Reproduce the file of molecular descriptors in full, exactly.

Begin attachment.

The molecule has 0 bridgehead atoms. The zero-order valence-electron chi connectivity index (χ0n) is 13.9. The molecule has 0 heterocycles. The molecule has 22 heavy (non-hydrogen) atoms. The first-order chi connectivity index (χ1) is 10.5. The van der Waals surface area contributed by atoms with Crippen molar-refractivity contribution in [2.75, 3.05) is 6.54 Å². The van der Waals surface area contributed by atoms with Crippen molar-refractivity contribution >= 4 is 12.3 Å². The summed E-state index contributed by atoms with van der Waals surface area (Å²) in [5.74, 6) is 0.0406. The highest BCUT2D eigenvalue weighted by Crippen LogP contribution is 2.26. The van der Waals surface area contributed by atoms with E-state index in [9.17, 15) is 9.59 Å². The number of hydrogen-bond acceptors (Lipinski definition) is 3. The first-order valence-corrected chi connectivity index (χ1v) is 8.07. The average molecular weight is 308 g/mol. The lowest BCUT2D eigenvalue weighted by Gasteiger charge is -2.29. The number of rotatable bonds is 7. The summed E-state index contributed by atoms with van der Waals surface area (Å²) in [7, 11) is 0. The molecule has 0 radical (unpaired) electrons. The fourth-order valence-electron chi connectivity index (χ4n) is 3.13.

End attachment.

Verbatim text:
The molecule has 0 bridgehead atoms. The zero-order valence-electron chi connectivity index (χ0n) is 13.9. The molecule has 0 heterocycles. The molecule has 22 heavy (non-hydrogen) atoms. The first-order chi connectivity index (χ1) is 10.5. The van der Waals surface area contributed by atoms with Crippen molar-refractivity contribution in [2.75, 3.05) is 6.54 Å². The van der Waals surface area contributed by atoms with Crippen molar-refractivity contribution >= 4 is 12.3 Å². The summed E-state index contributed by atoms with van der Waals surface area (Å²) in [5.74, 6) is 0.0406. The highest BCUT2D eigenvalue weighted by Crippen LogP contribution is 2.26. The van der Waals surface area contributed by atoms with E-state index in [9.17, 15) is 9.59 Å². The number of hydrogen-bond acceptors (Lipinski definition) is 3. The first-order valence-corrected chi connectivity index (χ1v) is 8.07. The average molecular weight is 308 g/mol. The lowest BCUT2D eigenvalue weighted by Gasteiger charge is -2.29. The number of rotatable bonds is 7. The summed E-state index contributed by atoms with van der Waals surface area (Å²) in [7, 11) is 0. The molecule has 0 radical (unpaired) electrons. The fourth-order valence-electron chi connectivity index (χ4n) is 3.13.